Abstracts



International Journal of Social Forestry (IJSF), 2009, 2(2):101-122.


EQUITY AND LIVELIHOODS IN NEPAL’S COMMUNITY FORESTRY


Ambika P. Gautam

Abstract

Community forestry in Nepal was specifically designed to address the problem of environmental degradation and enhance livelihood opportunities through increased supply of forest products, generation of income and empowerment of the rural forest-dependent communities. The concept behind such design is that people's access to the forest and their involvement in decision making directly affects distribution of goods and benefits and, therefore, their livelihoods. Although the community forestry approach in the country has demonstrated notable successes in many cases, it still has several shortcomings. The difficulties relate to the inclusion and full participation of traditional users, especially the disadvantaged and marginalized groups, and the distribution of benefits to them. Based on the data collected from seven community managed forests using the International Forestry Resources and Institutions research protocols, this paper examines various ways in which community forestry is contributing to sustainable livelihoods, explores the status of equity in community forest management, and looks at the nature of dependence of the forest users on their community forest and how this is likely to change over time. Finally, the paper provides some recommendations for enhancing the contribution of community forests and forestry towards achieving sustainable livelihoods and improving equity in community forest management.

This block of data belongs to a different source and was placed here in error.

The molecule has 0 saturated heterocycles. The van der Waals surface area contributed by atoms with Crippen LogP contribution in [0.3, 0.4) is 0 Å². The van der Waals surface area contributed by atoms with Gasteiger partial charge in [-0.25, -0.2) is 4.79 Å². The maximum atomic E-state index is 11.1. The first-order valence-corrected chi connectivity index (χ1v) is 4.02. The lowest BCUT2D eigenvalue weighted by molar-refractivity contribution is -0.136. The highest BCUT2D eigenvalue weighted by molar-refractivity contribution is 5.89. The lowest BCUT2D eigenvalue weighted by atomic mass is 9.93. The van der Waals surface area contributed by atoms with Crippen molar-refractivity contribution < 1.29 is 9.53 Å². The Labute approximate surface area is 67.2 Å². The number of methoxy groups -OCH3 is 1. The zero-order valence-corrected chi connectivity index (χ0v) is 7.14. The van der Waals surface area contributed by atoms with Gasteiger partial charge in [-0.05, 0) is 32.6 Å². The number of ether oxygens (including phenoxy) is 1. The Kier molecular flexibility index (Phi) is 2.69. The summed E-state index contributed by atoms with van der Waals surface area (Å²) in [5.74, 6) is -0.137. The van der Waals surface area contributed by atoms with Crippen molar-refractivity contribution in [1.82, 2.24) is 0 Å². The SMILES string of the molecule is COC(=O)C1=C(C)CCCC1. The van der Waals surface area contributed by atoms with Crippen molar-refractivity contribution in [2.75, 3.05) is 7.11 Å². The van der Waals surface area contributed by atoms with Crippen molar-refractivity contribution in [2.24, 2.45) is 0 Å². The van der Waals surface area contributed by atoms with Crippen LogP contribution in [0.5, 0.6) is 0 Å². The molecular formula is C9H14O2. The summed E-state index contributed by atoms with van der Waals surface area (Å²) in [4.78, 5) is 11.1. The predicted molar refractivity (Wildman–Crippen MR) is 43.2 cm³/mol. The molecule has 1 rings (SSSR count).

Keywords:
community forestry, rural livelihoods, equity, forest dependency, Nepal.  
 

International Journal of Social Forestry (IJSF), 2009, 2(2):123-148


AN INSTITUTIONAL MODEL TO EXPLAIN UTILISATION PROBLEM OF COMMUNITY FOREST PRODUCTS


Bhubaneswor Dhakal and Binod Bhatta

Abstract
This study examined utilisation problems of community forest products (firewood and timber quantity harvested, and fodder collection days) on an institutional model. The data for this study were collected from forest user groups of three mid hill districts in Nepal. The results showed that the problems and practices of product utilization were determined by many factors of forest user group institutions. This study identified that the forest product utilisation is a double hurdle decision process. The first hurdle is to decide whether or not to utilize the products. The second hurdle is how much to utilize for those who decide to utilize. Some factors played a positive role in the first decision step and for some products and a negative role in the second decision step and for other products, or vice versa. Some institutional factors exhibited endogenous roles in determining the outcomes of other institutional factors. The findings imply that improvement of institutional factors can increase in some extent, the rural households’ access to forest products in Nepal. Improvements of the determinants for better utilization of the forest products require technical supports specific to the conditions of each decision step.

Keywords:
institution, product utilisation, selection, outcome decision model, double hurdle, Nepal.
 

International Journal of Social Forestry (IJSF), 2009, 2(2), 149-166


EVOLUTION OF FOREST POLICIES IN BANGLADESH: A CRITICAL ANALYSIS


Mahbububul Alam

Abstract

Bangladesh has a low forest cover, but those forests are diverse in nature and of significant importance for the national economy and local people’s livelihood. Under the circumstances of severe forest degradation and depletion like in many other developing countries, the existing national forest policy was announced in 1994 after exactly one hundred years of the first forest policy announcement in 1894. This article aims to critically analyze the evolution of the national forest policy from the historical perspectives. The earlier versions of forest policy were characterized by commercialization of forest use for maximization of state revenue. The current policy is significantly departed from its previous versions and recognized the importance of people’s participation in forest management. Yet the formulated policy, though rich in content, is not properly implemented because of a number of impediments. Future focus is recommended to be on eradicating the hurdles to implement the existing one rather than formulating new policies.